July 23, 2007 – Recall on blow-off valves likely
July 23, 2007
Filed under Features
Idaho Falls, Idaho-based Boondocker sent out an unusual letter to its dealers and customers in early July.
The letter announced a potential safety recall on a valve used on its products — prior to an announcement by the U.S. Consumer Product Safety Commission (CPSC).
Cliff Seusy, an engineer for Boondocker who is working on the recall, said he felt the danger was so serious the company couldn’t wait until an official recall to warn its customers.
The recall affects safety blow-off valves, which are used on several brands of nitrous cylinder assemblies — including those made by Boondocker. This part is made by San Antonio, Texas-based Rehvac Manufacturing.
The blow-off valve defect was uncovered through Boondocker’s testing, Seusy said, and the company brought the problem to the attention of the manufacturer and the CPSC.
Seusy said there are two main ways to compromise a nitrous oxide system: by overfilling the bottle or heating it above 130 degrees. If either one of those conditions are violated, a safety blow-off valve (also called a burst disc) will properly vent the gas and will not damage the bottle.
In the case of the recalled part, the valve does not vent properly, which can cause the bottle to explode.
“It can hurt or even kill someone,” Seusy said.
Seusy would not say if or how many Boondocker products exploded or if there were resulting injuries. That information will be made public through a U.S. Consumer Product Safety Commission report.
In the meantime, Seusy said that customers should not use the product.
Affected Boondocker units are those with a valve serial number of 132349 or greater. Riders with affected units are advised not to use or refill the cylinder. Riders also are advised to empty the nitrous gas immediately in a well-ventilated area.
If used, the affected cylinders could burst unexpectedly and cause injury or death.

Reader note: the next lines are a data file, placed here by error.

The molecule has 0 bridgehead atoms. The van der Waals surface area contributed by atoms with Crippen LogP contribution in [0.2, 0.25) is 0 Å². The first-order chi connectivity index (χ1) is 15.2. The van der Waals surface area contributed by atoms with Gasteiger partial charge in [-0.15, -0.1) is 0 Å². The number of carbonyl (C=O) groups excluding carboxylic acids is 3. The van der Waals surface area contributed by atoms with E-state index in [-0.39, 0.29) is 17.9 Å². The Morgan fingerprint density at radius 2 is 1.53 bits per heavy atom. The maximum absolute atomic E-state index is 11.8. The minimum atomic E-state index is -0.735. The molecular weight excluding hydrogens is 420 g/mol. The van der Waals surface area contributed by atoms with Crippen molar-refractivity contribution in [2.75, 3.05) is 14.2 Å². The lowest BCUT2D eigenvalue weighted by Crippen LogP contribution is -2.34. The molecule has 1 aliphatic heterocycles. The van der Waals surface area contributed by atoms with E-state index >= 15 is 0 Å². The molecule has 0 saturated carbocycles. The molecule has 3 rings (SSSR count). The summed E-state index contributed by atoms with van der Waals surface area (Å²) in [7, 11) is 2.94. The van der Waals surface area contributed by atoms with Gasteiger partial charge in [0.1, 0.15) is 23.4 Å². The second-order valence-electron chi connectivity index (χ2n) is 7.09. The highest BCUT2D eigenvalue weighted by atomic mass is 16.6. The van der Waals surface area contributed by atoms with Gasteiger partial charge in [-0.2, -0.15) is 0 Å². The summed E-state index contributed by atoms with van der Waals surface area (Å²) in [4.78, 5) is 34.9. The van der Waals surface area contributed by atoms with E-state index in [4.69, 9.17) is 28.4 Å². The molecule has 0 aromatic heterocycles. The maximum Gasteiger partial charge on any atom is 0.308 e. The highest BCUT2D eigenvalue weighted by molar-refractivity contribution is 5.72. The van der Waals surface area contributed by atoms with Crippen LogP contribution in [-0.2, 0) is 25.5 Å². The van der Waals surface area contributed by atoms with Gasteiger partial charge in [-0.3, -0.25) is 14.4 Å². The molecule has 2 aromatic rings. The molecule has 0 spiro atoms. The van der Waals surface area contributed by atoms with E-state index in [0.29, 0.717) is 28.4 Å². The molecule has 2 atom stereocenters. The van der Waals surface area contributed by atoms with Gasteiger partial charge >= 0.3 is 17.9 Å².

Reaching The Users
Boondocker has been canvassing for its customers through its own records, through dealers and the media.
“We are contacting [dealers] by mail and by fax, and following up by phone,” Seusy said. He wants dealers to contact nitrous-using customers to warn them of the danger and explain the interim solution.
Boondocker nitrous systems are made for motorcycles and ATVs, but its primary customers are snowmobilers.
Current products being shipped from Boondocker do not have this defect.
The corrected blow-off valve has a “K” stamped on the head along with the burst pressure rating of “3000.”
The make-good on the defective part will be handled, primarily, by Rehvac.
Henry Pearson, who’s handling the recall for Rehvac, said the company will issue a toll-free number for users. The company will send the user a replacement valve and instruction on how to change it. “If they’re scared to do it themselves, they can send it in and we’ll replace it for them,” Pearson said.
Boondocker will announce its own plan, based on the Rehvac program, Seusy said. “I fully expect that we will want to do more for our customers,” he said. “Our reputation is important, and we want our customers to be safe.”
The recall might affect other nitrous system makers, but those details are not yet public.
This isn’t the only recent recall regarding nitrous, according to CPSC records.
In January, the company Nitrous Oxide Systems of Bowling Green, Ky., recalled its NOS kits for snowmobile and ATVs because of an incorrect burst disc.
The recall only affected 16 units, and no incidents or injuries were reported. It is unrelated to the Rehvac recall. PSB